…(His) books made Mr. Castaneda an international celebrity, and he was featured on the cover of Time. But many of his later books received cooler reviews. In The New York Times Book Review in 1988, Margot Adler described ”The Power of Silence: Further Lessons of Don Juan” as ”an unnecessarily cloudy pathway to the world of dreams and altered states.’’

NY Times, Peter Applebome, June 20, 1998

Regardless of whether Castaneda, and Don Juan’s wisdom, strike you as part of the psycho-babble and spiritual-babble of the 1960’s and 70’s in Western culture, or helped you profoundly in grounding yourself in a spiritual meaning, central, mysterious questions emerged from the Castaneda saga.

He was awarded a doctorate in anthropology from a serious institution for his “fieldwork,” supposedly, with the Yaqui natives of Sonora, and specifically with one Don Juan Matus. Years later, a consensus emerged that, at the very least, his fieldwork might have been embroidered, if not fabricated.

But not before his anthropology department basked, for years, in the popularity of having supported ground-breaking work in cultural anthropology, work that supposedly revealed, not even a thousand miles from Los Angeles as the crow flies, a rich repository of spiritual belief and tradition.

But was it fresh scholarship, or the work of a talented, fresh novelist?
Not to put too fine a point on it, the high priests of anthropology at UCLA may have gotten their academic fields confused. They awarded a doctorate to a gifted novelist, not a social scientist.

Fans of Castaneda so often ask, what does it matter? He helped me, and millions drink at the spring of a deeper spirituality, that’s what matters. Who cares what some stuffy old professors say about someone’s research methods–that’s the kind of bullshit that Don Juan taught us to rise above, anyway.

We appreciate where devotees might be coming from.

Nonetheless, we think that truth-in-advertising issues are more than a species of mystery, they’re a factor in life. If we respect those who’ve been enriched by Don Juan’s non-Western, non-linear thinking, we also ask respect for fact and honest reporting. Arguably, those are high spiritual values in their own right.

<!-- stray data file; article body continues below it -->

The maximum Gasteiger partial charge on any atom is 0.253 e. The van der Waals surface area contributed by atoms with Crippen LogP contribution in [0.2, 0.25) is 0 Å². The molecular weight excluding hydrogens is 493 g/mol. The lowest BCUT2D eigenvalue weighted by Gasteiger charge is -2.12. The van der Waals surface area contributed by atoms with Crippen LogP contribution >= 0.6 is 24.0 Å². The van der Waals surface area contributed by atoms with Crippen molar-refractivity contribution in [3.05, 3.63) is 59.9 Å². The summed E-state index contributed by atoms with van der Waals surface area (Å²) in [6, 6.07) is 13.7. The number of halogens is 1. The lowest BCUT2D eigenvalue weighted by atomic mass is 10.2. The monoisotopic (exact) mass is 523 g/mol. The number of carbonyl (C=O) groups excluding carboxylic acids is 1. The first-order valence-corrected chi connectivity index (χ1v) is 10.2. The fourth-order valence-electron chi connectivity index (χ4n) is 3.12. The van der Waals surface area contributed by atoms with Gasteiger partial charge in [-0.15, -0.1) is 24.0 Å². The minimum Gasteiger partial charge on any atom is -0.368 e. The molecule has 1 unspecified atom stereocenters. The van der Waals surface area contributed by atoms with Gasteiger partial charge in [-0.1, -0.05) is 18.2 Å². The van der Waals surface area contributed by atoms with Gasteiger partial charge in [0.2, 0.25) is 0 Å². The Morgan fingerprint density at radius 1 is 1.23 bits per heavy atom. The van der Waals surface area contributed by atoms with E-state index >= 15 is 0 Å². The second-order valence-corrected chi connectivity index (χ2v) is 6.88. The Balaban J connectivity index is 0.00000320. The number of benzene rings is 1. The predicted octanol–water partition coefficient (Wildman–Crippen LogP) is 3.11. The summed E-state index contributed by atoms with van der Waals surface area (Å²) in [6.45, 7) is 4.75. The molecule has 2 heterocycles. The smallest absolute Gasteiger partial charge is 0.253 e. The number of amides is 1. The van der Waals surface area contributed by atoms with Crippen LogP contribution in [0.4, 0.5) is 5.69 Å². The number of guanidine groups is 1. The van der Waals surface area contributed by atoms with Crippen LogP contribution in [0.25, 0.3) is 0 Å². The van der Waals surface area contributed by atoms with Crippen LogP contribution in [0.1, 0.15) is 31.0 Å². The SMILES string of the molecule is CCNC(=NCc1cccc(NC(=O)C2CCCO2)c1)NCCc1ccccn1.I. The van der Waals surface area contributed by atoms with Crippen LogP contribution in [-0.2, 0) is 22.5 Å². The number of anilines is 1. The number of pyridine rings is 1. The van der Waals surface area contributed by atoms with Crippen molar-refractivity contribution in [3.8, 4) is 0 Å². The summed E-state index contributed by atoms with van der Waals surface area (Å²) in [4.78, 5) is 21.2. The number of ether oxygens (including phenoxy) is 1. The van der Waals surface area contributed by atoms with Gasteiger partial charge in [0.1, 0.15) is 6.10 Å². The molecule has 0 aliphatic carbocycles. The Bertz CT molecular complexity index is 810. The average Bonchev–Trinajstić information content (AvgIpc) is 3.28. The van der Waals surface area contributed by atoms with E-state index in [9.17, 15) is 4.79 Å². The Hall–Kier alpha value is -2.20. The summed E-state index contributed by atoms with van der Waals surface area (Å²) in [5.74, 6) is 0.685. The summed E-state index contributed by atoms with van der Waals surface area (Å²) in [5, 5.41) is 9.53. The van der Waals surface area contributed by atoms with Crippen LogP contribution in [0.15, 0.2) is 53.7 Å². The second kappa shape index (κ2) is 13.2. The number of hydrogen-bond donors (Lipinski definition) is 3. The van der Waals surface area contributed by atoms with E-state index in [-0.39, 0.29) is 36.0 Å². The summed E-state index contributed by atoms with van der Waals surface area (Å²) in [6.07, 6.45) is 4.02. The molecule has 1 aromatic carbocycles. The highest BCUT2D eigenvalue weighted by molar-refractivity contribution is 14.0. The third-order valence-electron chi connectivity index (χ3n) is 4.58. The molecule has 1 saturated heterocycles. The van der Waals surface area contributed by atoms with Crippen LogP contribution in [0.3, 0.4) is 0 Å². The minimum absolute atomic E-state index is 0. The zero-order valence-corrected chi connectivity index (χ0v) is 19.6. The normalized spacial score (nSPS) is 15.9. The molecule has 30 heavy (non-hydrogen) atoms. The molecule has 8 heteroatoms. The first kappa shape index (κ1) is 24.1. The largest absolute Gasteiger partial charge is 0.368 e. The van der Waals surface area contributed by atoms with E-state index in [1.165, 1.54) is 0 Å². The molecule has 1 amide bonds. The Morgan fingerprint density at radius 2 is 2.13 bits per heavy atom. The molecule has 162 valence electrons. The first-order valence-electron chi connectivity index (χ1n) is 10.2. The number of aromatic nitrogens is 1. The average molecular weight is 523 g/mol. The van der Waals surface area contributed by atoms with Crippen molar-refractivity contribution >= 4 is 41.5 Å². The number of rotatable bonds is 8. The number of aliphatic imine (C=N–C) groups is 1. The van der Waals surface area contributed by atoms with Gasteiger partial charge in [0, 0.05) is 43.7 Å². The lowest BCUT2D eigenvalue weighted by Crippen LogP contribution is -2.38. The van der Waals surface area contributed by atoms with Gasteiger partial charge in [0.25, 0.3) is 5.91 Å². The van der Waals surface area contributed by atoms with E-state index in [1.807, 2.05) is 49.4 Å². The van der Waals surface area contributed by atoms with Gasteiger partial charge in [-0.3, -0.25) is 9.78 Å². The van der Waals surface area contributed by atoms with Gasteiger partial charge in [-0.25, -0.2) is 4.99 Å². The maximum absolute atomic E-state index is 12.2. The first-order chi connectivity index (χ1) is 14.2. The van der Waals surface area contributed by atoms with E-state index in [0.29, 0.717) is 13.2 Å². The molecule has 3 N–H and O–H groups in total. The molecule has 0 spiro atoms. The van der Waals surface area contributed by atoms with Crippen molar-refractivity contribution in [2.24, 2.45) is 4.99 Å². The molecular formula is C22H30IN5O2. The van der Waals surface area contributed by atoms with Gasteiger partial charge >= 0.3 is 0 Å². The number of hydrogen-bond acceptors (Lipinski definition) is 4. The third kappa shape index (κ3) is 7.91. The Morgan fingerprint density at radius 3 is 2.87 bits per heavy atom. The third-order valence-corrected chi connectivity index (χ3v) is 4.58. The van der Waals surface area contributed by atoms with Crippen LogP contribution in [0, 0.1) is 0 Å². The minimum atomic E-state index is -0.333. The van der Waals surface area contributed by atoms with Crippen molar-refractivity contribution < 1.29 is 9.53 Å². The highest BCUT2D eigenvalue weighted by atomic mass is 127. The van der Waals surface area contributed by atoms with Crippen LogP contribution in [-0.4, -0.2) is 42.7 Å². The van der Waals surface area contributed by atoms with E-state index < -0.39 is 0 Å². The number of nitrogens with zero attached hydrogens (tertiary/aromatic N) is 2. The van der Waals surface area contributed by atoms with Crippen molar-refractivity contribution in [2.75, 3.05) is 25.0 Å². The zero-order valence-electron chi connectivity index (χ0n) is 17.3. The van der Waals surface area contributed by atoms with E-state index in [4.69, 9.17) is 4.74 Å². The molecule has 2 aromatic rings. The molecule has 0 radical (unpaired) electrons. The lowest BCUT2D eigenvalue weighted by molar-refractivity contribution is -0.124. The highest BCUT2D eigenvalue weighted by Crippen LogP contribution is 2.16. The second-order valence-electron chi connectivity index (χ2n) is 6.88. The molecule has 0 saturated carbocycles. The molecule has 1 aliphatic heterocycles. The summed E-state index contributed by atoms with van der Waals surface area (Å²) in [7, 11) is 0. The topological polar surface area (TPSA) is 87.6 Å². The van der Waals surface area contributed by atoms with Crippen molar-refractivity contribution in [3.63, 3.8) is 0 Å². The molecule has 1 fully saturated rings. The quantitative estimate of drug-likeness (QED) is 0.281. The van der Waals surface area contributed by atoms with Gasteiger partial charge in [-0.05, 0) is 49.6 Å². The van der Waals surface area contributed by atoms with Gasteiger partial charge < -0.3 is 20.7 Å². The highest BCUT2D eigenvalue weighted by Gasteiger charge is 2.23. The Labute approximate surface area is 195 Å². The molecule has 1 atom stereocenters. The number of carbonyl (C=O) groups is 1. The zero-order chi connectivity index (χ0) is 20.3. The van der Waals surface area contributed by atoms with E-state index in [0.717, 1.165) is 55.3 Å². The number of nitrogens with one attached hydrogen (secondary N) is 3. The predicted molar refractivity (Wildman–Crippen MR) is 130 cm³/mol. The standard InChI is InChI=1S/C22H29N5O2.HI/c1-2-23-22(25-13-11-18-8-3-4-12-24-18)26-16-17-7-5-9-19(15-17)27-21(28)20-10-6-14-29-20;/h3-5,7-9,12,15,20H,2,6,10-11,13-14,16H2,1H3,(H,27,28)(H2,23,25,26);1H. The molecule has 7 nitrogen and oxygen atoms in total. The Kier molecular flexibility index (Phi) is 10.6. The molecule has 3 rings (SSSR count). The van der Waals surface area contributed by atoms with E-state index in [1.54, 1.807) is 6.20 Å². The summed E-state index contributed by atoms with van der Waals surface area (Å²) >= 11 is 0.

And his career was clouded almost from the beginning by the debate over whether Don Juan even existed or whether Castaneda was, as one critic put it, ”one of the great intellectual hoaxers” of all time.

Mr. Castaneda insisted that Don Juan was real. But others have said that, real or not, the books stand on their own both as windows onto the spiritual currents of the 60’s and as part of a long tradition of vivid intellectual and spiritual quests.

”The most important question we can ask is not, ‘Can Juan Matus be located in 1977 in Sonora, Mexico?’ ” wrote Sam Keen in Psychology Today. ”It is rather: ”What does Don Juan tell us about ourselves, about the millions in this country and abroad, who have read his words in 11 languages?’ As an archetypical hero, Don Juan may reveal to us something about the contours of the collective unconscious and the longings of our time.’’

NY Times, Peter Applebome, June 20, 1998

Do you agree with the venerable writer Keen (someone from a generation much earlier than the “flower children”) about what “the important question” is?

Do you agree about the core of the mystery?

The second list–what we don’t know–is even more intriguing than the first one–what we do.

To be clear, Castaneda was once interested in anthropology as the study of his life, both as an undergraduate and later for doctoral studies at UCLA, in California. That part’s not fiction, by any means.

Somewhere along the line, searching to learn a little more about Native Americans, he found himself in Yaqui territory in the Southwest, and supposedly met an elder of the Yaqui people, one Juan Matus. After a period of cultivating trust, and persuading Matus that he wouldn’t be wasting his time to mentor him, Carlos says he became an “apprentice” in shamanism. He spent long, quality hours and days with Matus, and took the journey to enlightenment, Yaqui style, under his guidance.

Later, when controversy arose, Castaneda was challenged to provide his original field notes, which he maintained had been lost, to flood damage. He was challenged as well to produce samples of the distinctive mushrooms he’d been writing about, but apparently began to ignore the communication from the expert he’d been in touch with.

In short, over time it became impossible to tell: what had been real anthropology, and what hadn’t? The original interest was surely sincere. And the fact that he’d spent some, at least some time interviewing Native elders about their system of beliefs, that was authentic as well.

So perhaps were a portion of the original writings. It’s been noted that the book that later became his first blockbuster was first sent off to his hometown academic press.